Getting started with Octave in Galileo
Let’s have a look at our files
The downloaded file consists of a .m file, a .csv file, and a Dockerfile. The octave_example.m script conducts a simple linear regression using the supplied mtcars.csv dataset and makes a simple plot. It also demonstrates how to use a dataset loaded from an online source.
Next, our octave_example.m file conducts a Monte Carlo experiment that simulates 50,000 throws of two six-sided dice to calculate the probability that the sum of one throw of two dice is greater than or equal to seven. It then repeats the same experiment 10 million times. Finally it compares the means of the two samples and the amount of time it took to calculate them.
Understanding the user interface
When you log into Galileo, the first thing you’ll see is your Dashboard:
To run the octave_example.m file, start by navigating to the Missions tab using the side menu.
Drag and drop the entire Octave_example folder you downloaded from GitHub to the “Add a mission” staging area. Once the folder has been uploaded, click on the “Run mission” button in the newly-created “Galileo-examples-octave” mission below the staging area. You will be asked to select a station on which to run the mission.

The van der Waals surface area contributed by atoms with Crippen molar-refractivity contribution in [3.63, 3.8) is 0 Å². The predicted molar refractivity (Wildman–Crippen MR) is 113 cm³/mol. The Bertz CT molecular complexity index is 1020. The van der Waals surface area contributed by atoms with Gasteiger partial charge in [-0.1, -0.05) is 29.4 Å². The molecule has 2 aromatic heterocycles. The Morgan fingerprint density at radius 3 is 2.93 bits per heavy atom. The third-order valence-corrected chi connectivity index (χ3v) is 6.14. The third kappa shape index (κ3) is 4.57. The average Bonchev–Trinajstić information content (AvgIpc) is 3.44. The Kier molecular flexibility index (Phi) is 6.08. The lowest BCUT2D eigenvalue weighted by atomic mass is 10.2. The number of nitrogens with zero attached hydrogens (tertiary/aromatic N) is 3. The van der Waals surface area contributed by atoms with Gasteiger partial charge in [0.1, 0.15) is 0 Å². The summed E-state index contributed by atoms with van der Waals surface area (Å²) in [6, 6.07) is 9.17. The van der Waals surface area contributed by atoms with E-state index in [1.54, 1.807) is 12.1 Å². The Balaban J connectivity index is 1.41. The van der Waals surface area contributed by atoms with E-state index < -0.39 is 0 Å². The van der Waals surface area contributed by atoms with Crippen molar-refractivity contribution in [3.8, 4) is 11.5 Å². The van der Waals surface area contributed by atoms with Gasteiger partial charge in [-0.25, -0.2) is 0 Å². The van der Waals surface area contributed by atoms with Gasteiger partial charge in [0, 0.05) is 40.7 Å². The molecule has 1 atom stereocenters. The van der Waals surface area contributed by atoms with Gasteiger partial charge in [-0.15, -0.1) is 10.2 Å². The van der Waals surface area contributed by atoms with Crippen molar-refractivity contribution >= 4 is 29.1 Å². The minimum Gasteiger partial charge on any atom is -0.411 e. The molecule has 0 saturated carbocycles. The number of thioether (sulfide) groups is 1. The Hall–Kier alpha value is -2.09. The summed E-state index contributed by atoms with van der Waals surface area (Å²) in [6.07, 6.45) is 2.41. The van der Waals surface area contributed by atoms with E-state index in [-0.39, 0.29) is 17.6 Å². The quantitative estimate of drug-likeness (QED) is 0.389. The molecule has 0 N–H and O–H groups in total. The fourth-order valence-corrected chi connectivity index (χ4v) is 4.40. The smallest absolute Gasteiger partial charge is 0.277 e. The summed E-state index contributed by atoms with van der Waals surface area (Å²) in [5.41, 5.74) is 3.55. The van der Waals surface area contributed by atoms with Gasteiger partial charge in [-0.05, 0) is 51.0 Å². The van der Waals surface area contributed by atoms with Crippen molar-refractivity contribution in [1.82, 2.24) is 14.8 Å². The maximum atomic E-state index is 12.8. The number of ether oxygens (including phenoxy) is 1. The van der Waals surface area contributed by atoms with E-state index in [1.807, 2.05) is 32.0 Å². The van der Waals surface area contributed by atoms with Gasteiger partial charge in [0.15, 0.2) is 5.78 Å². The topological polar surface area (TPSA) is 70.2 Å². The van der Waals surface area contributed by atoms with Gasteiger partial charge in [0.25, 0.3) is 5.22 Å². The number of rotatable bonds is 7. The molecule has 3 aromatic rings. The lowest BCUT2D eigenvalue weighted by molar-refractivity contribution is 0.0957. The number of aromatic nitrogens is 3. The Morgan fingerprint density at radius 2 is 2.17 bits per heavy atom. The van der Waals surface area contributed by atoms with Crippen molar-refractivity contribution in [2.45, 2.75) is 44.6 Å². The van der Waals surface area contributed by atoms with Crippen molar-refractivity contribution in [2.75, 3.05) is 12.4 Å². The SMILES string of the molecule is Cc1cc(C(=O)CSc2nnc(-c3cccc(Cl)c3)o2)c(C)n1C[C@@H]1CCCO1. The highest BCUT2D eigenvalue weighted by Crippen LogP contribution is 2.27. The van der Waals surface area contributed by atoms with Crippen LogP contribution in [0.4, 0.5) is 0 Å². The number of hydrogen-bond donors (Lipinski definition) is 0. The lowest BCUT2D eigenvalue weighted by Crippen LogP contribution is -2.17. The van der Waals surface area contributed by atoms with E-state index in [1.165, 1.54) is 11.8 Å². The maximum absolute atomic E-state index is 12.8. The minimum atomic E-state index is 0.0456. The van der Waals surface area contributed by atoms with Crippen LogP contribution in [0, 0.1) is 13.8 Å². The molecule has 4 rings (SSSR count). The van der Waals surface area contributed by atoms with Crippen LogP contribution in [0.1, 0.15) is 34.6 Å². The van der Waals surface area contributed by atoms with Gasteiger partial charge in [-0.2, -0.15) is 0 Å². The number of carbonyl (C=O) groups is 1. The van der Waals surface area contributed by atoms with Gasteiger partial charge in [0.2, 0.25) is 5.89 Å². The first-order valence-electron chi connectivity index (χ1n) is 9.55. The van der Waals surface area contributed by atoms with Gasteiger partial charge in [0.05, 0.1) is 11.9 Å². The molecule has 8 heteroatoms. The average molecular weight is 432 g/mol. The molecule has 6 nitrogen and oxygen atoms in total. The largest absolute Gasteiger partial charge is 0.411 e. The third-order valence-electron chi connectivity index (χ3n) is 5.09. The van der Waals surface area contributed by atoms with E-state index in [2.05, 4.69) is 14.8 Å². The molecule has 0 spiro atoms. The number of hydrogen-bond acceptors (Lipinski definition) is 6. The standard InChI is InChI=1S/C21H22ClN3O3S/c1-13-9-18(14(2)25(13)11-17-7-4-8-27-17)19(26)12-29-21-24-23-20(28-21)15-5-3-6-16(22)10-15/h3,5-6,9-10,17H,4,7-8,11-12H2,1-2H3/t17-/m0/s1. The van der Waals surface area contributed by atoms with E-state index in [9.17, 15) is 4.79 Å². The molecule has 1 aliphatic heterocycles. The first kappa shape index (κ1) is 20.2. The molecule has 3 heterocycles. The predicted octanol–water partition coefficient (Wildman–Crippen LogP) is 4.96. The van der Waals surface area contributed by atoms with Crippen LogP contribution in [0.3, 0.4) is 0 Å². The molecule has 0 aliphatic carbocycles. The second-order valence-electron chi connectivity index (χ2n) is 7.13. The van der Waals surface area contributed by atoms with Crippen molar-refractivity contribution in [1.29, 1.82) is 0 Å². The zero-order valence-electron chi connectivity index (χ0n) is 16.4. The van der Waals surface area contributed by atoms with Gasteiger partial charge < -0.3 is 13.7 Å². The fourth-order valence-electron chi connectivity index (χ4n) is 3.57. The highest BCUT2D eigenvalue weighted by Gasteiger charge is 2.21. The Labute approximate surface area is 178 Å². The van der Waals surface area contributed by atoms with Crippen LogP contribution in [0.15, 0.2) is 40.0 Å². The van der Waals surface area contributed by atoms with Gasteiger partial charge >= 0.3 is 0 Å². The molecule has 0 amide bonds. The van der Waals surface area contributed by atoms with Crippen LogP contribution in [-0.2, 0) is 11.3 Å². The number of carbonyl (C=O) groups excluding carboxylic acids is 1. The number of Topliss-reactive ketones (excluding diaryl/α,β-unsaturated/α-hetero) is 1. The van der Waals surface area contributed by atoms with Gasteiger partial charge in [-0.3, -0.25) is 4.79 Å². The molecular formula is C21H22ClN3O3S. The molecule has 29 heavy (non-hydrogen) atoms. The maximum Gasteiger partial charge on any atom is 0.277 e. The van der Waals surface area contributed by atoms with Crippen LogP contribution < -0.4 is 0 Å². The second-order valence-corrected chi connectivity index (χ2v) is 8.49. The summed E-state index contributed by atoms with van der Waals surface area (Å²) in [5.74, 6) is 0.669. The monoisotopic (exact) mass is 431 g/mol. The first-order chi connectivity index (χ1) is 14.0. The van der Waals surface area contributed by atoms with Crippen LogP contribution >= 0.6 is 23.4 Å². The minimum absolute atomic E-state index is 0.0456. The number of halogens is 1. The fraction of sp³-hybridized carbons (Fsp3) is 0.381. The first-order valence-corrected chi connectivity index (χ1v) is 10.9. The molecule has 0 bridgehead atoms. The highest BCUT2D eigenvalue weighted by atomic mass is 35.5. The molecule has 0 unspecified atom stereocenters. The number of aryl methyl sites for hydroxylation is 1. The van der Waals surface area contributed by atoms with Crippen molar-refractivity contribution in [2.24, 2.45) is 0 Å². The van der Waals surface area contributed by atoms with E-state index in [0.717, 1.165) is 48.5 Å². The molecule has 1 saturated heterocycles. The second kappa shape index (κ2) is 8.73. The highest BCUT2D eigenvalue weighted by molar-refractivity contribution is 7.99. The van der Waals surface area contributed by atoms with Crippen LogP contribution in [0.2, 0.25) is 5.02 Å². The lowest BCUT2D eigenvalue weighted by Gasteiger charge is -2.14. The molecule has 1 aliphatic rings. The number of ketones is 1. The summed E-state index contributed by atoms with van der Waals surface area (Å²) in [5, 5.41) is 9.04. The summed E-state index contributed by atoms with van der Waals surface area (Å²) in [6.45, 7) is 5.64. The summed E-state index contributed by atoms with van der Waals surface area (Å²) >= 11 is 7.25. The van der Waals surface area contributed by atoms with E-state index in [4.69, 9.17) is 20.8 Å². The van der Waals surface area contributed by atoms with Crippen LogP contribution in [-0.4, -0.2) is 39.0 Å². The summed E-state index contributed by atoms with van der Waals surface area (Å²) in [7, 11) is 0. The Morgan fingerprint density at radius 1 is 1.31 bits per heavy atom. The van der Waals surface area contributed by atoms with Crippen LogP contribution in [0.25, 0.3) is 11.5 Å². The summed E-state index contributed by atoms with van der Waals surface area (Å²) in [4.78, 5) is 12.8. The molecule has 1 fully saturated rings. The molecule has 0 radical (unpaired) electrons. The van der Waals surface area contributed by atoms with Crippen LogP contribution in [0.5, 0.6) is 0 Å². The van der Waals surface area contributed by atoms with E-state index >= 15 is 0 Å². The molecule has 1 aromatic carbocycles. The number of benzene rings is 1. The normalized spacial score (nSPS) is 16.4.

Choose the “Linux” station to begin and click “Run mission”. After the mission has been launched, you’ll be able to see the job running in the Jobs tab. The job runs quickly in Galileo – try running it locally and comparing.
When the example job completes, hit the Download button under Action to download the results.
The results folder will be downloaded as a .zip that contains an output.log file returning the results of the analysis and a folder called results where plots and other files that were created by the analysis are stored.
Let’s take a look at the output.log file first, which returns the results of the regression we ran:
Next, if we look in the results folder, we can see the plots we made:
Using the Configuration Wizard to create your own project
When you drag and drop a custom Octave job’s folder to start a mission on Galileo, the Configuration Wizard will appear to help you create a computing environment that is perfectly-suited for the custom job:
Once you have selected the mission type (Octave), given the job a name, you will also need to provide the wizard with the name of the .m file that initiates the job. Next, specify the dependencies the job requires, either by selecting them from the provided list or by manually entering the names, separated by a single space, and then clicking the “Add Dependencies Manually” button.
Finally, you will be asked to set two advanced settings, though you may leave them as the default settings if you are not relevant to your custom job.
Hit submit, and the job will launch and can be monitored and interacted with just like the example job by navigating to the Jobs panel.